Alcaptonuria; Homogentisic acid oxidase deficiency; Ochronosis
Alkaptonuria is a rare inherited disorder of metabolism characterized by urine which turns black when exposed to air. Another characteristic is the development of arthritis in adulthood.
Causes, incidence, and risk factors
Alkaptonuria is an autosomal recessive inherited disorder. In affected individuals, an amino acid known as tyrosine is not properly metabolized, due to a defect in an enzyme called homogentisic acid oxidase.
Because of the defect, homogentisic acid is excreted in the urine and turns a brown color upon exposure to air. This is the result of a dark pigment with an ochre color (earthy red or yellow), which led to the name ochronosis. The bones and cartilage of the body can be brown colored.
- Family history of alkaptonuria
- Urine in diaper may darken after several hours (can become almost black)
- Progressive arthritis, especially of the spine
- Darkening of the ear (from black staining of the cartilage in the ear)
- Dark spots on the sclera (white of the eye) and cornea
Signs and tests
Urinalysis is positive for reducing substance. Further urine testing shows a positive ferric chloride test.
Some patients benefit from high-dose vitamin C. This has been shown to decrease the build up of brown pigment in the cartilage, which may slow the rate of development of arthritis.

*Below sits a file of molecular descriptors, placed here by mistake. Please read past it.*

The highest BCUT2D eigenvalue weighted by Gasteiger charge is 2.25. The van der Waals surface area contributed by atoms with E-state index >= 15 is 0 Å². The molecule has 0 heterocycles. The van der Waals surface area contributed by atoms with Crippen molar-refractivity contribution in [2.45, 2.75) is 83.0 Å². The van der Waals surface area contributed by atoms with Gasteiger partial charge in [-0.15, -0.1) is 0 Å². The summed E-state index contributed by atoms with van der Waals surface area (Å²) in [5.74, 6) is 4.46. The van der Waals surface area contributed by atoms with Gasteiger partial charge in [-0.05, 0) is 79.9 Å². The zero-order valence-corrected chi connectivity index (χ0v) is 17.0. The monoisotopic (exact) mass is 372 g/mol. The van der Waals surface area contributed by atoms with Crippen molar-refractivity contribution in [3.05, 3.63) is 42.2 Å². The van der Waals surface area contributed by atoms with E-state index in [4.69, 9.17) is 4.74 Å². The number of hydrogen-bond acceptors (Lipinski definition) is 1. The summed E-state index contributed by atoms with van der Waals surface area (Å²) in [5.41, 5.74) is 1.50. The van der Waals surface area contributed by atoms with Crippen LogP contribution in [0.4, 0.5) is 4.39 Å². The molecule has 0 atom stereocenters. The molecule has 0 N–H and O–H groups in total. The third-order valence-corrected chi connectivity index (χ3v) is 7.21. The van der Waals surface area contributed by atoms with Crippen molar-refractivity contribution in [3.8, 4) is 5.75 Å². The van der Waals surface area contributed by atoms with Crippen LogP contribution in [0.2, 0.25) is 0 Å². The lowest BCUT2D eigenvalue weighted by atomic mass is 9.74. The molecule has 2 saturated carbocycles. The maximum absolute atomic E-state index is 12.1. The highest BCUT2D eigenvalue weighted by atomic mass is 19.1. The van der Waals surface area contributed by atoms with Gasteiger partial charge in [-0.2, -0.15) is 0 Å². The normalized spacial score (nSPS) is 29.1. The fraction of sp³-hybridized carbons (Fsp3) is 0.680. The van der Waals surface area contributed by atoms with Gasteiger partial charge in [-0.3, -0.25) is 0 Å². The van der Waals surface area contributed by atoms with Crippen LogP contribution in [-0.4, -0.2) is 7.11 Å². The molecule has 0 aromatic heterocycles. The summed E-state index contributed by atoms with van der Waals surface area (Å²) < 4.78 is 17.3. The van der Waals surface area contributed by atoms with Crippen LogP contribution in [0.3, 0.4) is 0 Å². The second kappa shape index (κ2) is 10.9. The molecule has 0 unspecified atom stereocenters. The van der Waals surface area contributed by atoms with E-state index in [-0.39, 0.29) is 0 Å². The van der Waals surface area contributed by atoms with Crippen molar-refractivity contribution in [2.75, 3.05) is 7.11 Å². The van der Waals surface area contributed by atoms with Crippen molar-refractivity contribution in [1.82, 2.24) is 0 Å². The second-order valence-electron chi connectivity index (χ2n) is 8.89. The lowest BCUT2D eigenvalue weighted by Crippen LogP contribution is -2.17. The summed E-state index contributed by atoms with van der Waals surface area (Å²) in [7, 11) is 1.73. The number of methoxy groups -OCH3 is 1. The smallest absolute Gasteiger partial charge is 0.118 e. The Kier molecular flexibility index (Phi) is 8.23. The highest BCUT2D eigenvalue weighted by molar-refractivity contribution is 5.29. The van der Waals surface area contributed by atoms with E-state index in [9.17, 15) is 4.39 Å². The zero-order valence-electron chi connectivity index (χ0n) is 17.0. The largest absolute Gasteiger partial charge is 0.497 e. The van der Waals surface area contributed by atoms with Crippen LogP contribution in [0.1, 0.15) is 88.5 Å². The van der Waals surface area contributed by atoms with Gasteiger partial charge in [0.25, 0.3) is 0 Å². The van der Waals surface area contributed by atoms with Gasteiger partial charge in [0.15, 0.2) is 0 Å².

The outcome is expected to be good.
- Accumulation of homogentisic acid products in the cartilage causes arthritis in about 50% of older adults with alkaptonuria.
- Homogentisic acid products can accumulate on the heart valves, especially the mitral valve, sometimes leading to the need for valve replacement.
- Coronary artery disease may develop earlier in people with alkaptonuria.
- Kidney and prostate stones may be more common in people with alkaptonuria.
Calling your health care provider
Call your health care provider if you notice that your own urine or your child’s urine becomes dark brown or black upon exposure to air.
Like most genetic diseases, alkaptonuria itself cannot be prevented, but some of the manifestations, such as arthritis, can be minimized by treatment.
by Janet G. Derge, M.D.
All ArmMed Media material is provided for information only and is neither advice nor a substitute for proper medical care. Consult a qualified healthcare professional who understands your particular history for individual concerns.